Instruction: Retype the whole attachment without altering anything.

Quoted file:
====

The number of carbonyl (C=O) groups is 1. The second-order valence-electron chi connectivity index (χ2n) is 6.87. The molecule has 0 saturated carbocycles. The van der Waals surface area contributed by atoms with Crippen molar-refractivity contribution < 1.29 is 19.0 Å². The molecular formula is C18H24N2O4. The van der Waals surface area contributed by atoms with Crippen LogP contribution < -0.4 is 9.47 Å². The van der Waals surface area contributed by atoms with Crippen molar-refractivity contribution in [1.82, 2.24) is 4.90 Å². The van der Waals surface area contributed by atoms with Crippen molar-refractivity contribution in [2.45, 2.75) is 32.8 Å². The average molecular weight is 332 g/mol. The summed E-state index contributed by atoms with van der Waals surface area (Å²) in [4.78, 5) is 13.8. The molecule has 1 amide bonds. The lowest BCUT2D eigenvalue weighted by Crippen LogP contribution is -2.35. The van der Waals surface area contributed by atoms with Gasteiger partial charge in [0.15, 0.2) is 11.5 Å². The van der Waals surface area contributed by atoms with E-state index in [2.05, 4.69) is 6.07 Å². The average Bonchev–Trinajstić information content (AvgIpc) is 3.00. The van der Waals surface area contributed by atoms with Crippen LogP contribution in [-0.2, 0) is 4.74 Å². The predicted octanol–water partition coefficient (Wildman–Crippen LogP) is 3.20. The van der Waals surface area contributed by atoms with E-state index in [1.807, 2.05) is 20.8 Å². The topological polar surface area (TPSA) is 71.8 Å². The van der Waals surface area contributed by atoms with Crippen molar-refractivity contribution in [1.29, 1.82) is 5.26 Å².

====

The number of carbonyl (C=O) groups is 1. The second-order valence-electron chi connectivity index (χ2n) is 6.87. The molecule has 0 saturated carbocycles. The van der Waals surface area contributed by atoms with Crippen molar-refractivity contribution < 1.29 is 19.0 Å². The molecular formula is C18H24N2O4. The van der Waals surface area contributed by atoms with Crippen LogP contribution < -0.4 is 9.47 Å². The van der Waals surface area contributed by atoms with Crippen molar-refractivity contribution in [1.82, 2.24) is 4.90 Å². The van der Waals surface area contributed by atoms with Crippen molar-refractivity contribution in [2.45, 2.75) is 32.8 Å². The average molecular weight is 332 g/mol. The summed E-state index contributed by atoms with van der Waals surface area (Å²) in [4.78, 5) is 13.8. The molecule has 1 amide bonds. The lowest BCUT2D eigenvalue weighted by Crippen LogP contribution is -2.35. The van der Waals surface area contributed by atoms with Gasteiger partial charge in [0.15, 0.2) is 11.5 Å². The van der Waals surface area contributed by atoms with E-state index in [2.05, 4.69) is 6.07 Å². The average Bonchev–Trinajstić information content (AvgIpc) is 3.00. The van der Waals surface area contributed by atoms with Crippen LogP contribution in [-0.2, 0) is 4.74 Å². The predicted octanol–water partition coefficient (Wildman–Crippen LogP) is 3.20. The van der Waals surface area contributed by atoms with E-state index in [1.807, 2.05) is 20.8 Å². The topological polar surface area (TPSA) is 71.8 Å². The van der Waals surface area contributed by atoms with Crippen molar-refractivity contribution in [1.29, 1.82) is 5.26 Å².